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Kovacevic: Franklin 'dominates' his first day

| Saturday, Jan. 11, 2014, 8:08 p.m.
Barry Reeger | Tribune-Review
James Franklin talks with reporters after being introduced as Penn State's new coach Saturday, Jan. 11, 2014, in University Park.
Barry Reeger | Tribune-Review
James Franklin talks to reporters as Penn State Athletic Director Dr. David Joyner during the press conference that introduced him as the new head football coach at Penn State at Beaver Stadium on Saturday Jan.11, 2014 in University Park.

UNIVERSITY PARK — James Franklin already had blurted it out, in some form or another, no fewer than four times and with blunt force: “Our recruiting philosophy is that we are going to dominate the state.”

It was the most repeated phrase of Franklin's introductory news conference as Penn State's football coach Saturday at Beaver Stadium, and speaking as one of 50-plus media crammed into a tiny classroom for this, it came across as if Franklin really, really wanted someone to react.

“We are going to dominate the state.”

“We're working hard to put together a staff that will help us to dominate the state.”

“I don't know if I've mentioned this yet, but we're going to dominate the state.”

On top of all that, Franklin offered — unsolicited — that his late father hailed from the Hill District and that he “spent my summers and holidays in Pittsburgh,” facts few had known before.

So I finally took the bait and asked: If Franklin's going to dominate the state, and there's only one other major college program in said state, and Penn State has mostly backed off Western Pennsylvania in recent years, was he essentially throwing down the gauntlet at Pitt?

“Well, I have tremendous respect for the University of Pittsburgh and for their coach,” Franklin replied without naming Paul Chryst. “But when I say Pennsylvania, when I say Penn State, that's the whole state. So we will recruit every corner of the state, every school in this state, every neighborhood in this state. And I don't just mean the student-athletes. I mean the people of Pennsylvania. We will recruit everybody.”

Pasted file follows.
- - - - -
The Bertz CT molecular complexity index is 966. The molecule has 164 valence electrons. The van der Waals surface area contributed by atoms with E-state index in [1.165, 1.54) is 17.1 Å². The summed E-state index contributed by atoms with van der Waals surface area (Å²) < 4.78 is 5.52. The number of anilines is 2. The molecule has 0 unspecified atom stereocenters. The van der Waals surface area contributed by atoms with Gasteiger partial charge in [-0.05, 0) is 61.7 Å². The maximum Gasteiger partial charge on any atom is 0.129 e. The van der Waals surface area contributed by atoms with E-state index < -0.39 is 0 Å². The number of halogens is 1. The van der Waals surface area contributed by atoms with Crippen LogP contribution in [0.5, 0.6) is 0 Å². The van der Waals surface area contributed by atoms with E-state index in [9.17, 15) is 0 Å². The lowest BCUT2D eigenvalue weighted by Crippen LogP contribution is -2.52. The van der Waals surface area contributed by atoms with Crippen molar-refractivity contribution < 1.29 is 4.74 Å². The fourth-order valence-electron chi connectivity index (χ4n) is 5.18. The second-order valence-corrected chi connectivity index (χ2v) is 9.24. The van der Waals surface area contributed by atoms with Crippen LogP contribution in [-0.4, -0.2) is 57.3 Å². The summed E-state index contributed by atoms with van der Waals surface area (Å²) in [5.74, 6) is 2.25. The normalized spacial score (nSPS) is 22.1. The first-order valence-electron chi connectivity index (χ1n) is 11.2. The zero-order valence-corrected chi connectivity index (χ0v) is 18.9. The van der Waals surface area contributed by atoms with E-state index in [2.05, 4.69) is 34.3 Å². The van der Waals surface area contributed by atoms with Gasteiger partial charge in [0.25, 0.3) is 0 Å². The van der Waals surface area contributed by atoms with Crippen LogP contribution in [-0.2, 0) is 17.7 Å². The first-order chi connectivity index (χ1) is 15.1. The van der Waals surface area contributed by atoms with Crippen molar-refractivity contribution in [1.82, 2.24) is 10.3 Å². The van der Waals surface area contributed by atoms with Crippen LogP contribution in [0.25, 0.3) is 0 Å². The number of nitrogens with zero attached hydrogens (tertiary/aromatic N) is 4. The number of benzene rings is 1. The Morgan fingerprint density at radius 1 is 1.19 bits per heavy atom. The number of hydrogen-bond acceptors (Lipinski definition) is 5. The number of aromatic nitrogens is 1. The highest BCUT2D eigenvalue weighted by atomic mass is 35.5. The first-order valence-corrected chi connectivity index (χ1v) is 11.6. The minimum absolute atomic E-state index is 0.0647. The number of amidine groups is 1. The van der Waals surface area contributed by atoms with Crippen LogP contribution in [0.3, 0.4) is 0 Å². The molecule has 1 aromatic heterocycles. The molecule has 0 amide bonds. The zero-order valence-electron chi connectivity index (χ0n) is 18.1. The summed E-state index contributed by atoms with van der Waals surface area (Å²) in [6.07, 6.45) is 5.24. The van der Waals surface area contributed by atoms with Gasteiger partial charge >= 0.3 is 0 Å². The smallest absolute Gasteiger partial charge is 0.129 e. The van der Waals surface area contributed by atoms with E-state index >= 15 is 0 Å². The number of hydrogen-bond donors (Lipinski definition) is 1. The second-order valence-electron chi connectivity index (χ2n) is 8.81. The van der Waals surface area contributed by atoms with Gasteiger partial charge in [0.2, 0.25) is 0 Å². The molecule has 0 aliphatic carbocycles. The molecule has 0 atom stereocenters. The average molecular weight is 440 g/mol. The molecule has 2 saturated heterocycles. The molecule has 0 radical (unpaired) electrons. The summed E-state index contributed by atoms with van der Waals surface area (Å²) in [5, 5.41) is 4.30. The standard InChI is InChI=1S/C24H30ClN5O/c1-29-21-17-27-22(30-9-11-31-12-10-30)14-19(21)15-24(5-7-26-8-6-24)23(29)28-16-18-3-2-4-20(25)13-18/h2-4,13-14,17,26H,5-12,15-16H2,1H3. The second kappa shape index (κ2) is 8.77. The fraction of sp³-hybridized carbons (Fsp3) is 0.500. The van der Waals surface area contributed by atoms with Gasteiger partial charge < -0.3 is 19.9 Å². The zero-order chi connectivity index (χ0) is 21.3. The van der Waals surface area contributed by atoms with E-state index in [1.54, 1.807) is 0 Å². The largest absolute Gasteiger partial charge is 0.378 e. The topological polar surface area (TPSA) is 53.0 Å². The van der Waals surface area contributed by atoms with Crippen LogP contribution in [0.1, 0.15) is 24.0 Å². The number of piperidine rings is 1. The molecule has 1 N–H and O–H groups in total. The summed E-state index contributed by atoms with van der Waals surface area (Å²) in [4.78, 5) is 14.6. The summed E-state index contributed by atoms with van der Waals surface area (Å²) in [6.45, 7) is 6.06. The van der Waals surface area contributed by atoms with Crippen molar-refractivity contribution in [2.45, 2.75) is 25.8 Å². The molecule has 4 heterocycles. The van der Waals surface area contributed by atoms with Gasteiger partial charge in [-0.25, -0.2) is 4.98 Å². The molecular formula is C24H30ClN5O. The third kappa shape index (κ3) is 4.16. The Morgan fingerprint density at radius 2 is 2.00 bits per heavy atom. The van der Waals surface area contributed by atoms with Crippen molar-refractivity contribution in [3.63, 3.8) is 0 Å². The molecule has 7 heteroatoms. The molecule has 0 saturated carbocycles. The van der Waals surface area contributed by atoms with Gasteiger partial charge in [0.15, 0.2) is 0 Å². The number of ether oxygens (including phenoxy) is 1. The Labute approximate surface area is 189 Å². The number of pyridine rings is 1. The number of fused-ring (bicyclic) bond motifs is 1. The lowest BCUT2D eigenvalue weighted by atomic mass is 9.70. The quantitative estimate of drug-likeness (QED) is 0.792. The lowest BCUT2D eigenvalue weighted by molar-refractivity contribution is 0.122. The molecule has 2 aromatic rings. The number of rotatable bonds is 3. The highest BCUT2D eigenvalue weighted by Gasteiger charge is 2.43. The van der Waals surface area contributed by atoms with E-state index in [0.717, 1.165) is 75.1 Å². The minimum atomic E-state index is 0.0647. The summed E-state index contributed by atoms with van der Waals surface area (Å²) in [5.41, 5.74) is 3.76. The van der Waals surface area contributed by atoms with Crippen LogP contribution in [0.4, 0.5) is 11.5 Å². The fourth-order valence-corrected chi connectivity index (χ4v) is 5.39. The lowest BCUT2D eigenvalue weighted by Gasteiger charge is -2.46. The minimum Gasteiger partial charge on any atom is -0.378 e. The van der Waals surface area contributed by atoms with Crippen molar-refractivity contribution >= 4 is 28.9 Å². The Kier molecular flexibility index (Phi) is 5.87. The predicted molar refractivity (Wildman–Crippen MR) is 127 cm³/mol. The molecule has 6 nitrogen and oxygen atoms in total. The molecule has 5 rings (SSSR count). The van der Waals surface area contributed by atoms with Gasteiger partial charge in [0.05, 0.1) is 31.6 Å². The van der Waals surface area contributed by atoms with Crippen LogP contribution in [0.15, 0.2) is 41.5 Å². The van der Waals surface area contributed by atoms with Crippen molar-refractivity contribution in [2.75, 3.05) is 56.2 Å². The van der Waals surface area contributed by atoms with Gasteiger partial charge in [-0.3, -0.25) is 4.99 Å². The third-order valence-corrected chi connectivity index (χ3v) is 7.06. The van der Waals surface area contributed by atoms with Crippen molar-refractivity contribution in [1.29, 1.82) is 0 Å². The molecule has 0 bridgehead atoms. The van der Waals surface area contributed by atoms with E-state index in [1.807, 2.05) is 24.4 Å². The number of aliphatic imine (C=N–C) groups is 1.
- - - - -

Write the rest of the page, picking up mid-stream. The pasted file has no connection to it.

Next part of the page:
He paused.

“Again, that's with tremendous respect for the University of Pittsburgh. But we are … Penn State.”


Wasn't exactly a no, was it?

And that was just one slice of an extraordinarily bold, even brash, first impression made by Franklin on the day he bid farewell to his players at Vanderbilt with an early-morning speech, then flew into State College to a hero's greeting at the airport and the stadium and, if I had to guess, to much more of that sort of thing for the foreseeable future.

He has a magnetic personality. When he began calling this “the best day of my life,” he glanced over at his lovely wife and two daughters and amended, “the third-best day of my life!” When he recalled his single mom raising him and his sister with little means, he wiped a tear from his left eye. When he looked ahead to becoming part of the community, he promised to “blow balloons at your birthday parties.” When he spoke with anyone, he repeated back their names and asked, “How are you?” Each and every one.

I've seen bold and brash when it's phony. That was Todd Graham. This guy's for real.

He also has a palpably innate confidence. He spoke of “championships being all that matter.” He loudly vowed that all 107,000 seats at Beaver Stadium “will be filled for every game!” He addressed head-on the lingering rape charges against four of his former players at Vanderbilt — with which Franklin has not been even tangentially linked — by calling it “the most challenging thing that I've ever been through” and declaring himself “thoroughly vetted” by Penn State on the matter. He even touched on the ultimate untouchable in these parts, answering a tough question about how he would deal with the lunatic fringe of Joe Paterno disciples thusly: “We're here to take this university and bring it back together and unite it so that we can be proud of everything it stands for, on and off the field.”

The latter wasn't much, but it was pitch-perfect.

Still, I just couldn't get past the recruiting bravado. And no, not because of the Pitt angle but rather because it illustrated most powerfully the scope of what Franklin aims to achieve.

Bill O'Brien made promises when he arrived, sure. Every college coach does. But he also made painfully clear over two years that his first love was the NFL, that he had little taste for college recruiting, that he would pretty much commit to the job on a year-to-year basis. If anyone thought O'Brien was a lifer, they flat-out weren't paying attention.

Franklin is different. He talked about calling “every high school coach” in the state, and his history of recruiting successfully against all those big-time SEC schools — never mind Pitt — would suggest he'll do precisely that. He talked about making Penn State not a brand name but the brand name in the commonwealth. He talked about being “a college guy, a relationship guy” who prefers working with “kids.”

Those aren't the thoughts of someone holding his breath until the Bills or Browns call.

Franklin might not be a lifer. Few are anymore. He's a good coach who, if he continues at Penn State at the same level as his three years at Vanderbilt, will have his name come up time and again. He might even entertain a move someday.

But the guess here is that he'll first memorize a whole lot of names and dial a whole lot of numbers.

Including plenty in the 412 and 724 area codes.

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